Regardless of the anesthetic to be given, patients require certain preparations for their anesthetic as well as for the operation itself. In major cases the preparations must include hospitalization of the patient several hours before the anticipated operation, unless of course it is an emergency procedure.
In some cases it may be necessary to have the patient in the hospital several days before operation, but usually the patient is admitted to the hospital the day before the elective operation. This permits the patient to become adjusted to hospital routine before the operation. It also provides a period of evaluation of the patient. The necessary laboratory tests are done, and an accurate account of the temperature, pulse, and respirations is kept. This is particularly important when general anesthesia is contemplated, for the variations in these readings are important signs while a person is anesthetized. Likewise, the basal blood pressure levels may be learned. The surgeon, the anesthetist, or a hospital physician will make the necessary physical examinations during this period, to make certain that there has been no significant change in the operative indications and no superimposed illnesses since the surgery was scheduled. Operative and anesthetic complications could be due to a concurrent illness, such as a cold or infectious disease, but can be obviated when the surgical team is aware of such. The extra day spent in the hospital before operation may save many days in the postoperative period. It is a false economy to avoid this pre- operative hospitalization period.
One of the more distressing occurrences while the patient is under general anesthesia, and often while he is recovering from the anesthetic, is vomiting. This is particularly to be avoided while the patient is anesthetized because of the likelihood of aspirating (sucking) some of the vomitus into the lungs; while reacting from the anesthetic it is of concern for the patient’s comfort. For these reasons it is important that the patient take absolutely nothing by mouth for a few hours before general anesthesia. This means absolutely nothing to eat or drink, except as specifically given to the patient, such as a pill with a small amount of water or other necessary exception, by one of the hospital nurses. This is actually sufficient reason in itself to admit the surgical patient several hours before the scheduled operation. The anesthetist must know that there has been absolutely nothing eaten or drunk before the anesthetic is given.
It is important for patients who are to undergo major anesthesia and major surgery to have a period of rest. This is best provided in the hospital by having the patient enter the day before. Usually a sedative is given the evening before to assure an adequate night’s sleep. Well-meaning visitors will be asked to leave early the night before operation to assure adequate rest and allow time for the necessary tests and examinations. Only a brief visit with the closest relative will be allowed on the morning of operation, if at all. This is to allay apprehension and mental unrest.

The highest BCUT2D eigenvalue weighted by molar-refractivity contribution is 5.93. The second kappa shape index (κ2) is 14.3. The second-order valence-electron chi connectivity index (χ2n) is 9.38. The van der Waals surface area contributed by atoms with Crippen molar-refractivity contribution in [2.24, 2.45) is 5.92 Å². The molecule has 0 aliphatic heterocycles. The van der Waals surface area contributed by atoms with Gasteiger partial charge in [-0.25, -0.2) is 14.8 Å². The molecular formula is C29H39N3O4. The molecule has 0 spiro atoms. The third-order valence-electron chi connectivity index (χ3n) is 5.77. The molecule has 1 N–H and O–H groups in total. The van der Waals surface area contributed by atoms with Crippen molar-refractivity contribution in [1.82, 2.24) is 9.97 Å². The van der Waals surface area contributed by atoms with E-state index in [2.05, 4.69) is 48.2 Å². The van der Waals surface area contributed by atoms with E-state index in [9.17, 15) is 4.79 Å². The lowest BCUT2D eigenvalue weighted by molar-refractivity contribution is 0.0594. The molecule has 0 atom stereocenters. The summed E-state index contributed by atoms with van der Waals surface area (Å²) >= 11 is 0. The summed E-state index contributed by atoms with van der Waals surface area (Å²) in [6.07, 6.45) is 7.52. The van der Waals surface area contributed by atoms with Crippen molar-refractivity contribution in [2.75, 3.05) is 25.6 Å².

One of the first steps in the production of anesthesia is the administration of the preanesthetic medication. This is given by hypodermic injection and is often referred to as the “preop hypo.” Proper anesthesia is contingent upon this medication; and drug, dosage, and time are chosen very specifically according to the surgical procedure, the anesthetic, and the individual patient. The selected drugs produce definite useful effects, and the safety and effectiveness of the anesthesia are influenced by the preanesthetic medication. This is ordered by the surgeon or the physician anesthetist. The hypo may be given anywhere from one half hour to several hours prior to the operation, and often more than one is given.
The premedication has several functions. To be sure, a patient contemplating an operation and exposed to all the strange sights, sounds, and aromas of the operating room will become apprehensive. This state of apprehension and actual fear can be minimized by the sedative effects of the medication given beforehand. When local anesthesia is to be used, the patient can more easily remain calm and co-operative. The memories of the operation are more pleasant.
The sedative action of the medication also reduces the amount of the agents needed to produce adequate anesthesia, and thereby increase the safety of the anesthesia. This is brought about by the lowering of all the body metabolisms, i.e. slowing the chemical actions of the body, so that less of the anesthetic is required to depress the proper parts of the nervous system to a state of anesthesia. The slowing of body processes also makes elimination and neutralization of the anesthetic agents take place more slowly so that the effects will last longer. This is true for both local and general anesthesia. Also, when local anesthesia is to be employed, the patient is not nearly so susceptible to pain after the premedication, so less of the anesthetic drug is needed.
The preanesthetic medication also is used to counteract some of the undesirable effects during anesthesia. With general anesthesia it is necessary to minimize the amount of nose and throat secretions so that they will not collect to hinder the airway. When such “drying” drugs are used the patient’s mouth may feel dry and “cottony,” but this is to be desired. Likewise any other specific actions may be depressed by preoperative drugs.
The entire preoperative and preanesthetic preparation of the surgical patient is an important phase of the treatment plan. Understanding the various steps will help you realize their significance and import. Anesthesia can be no haphazard or spur-of-the-moment decision. It must be planned.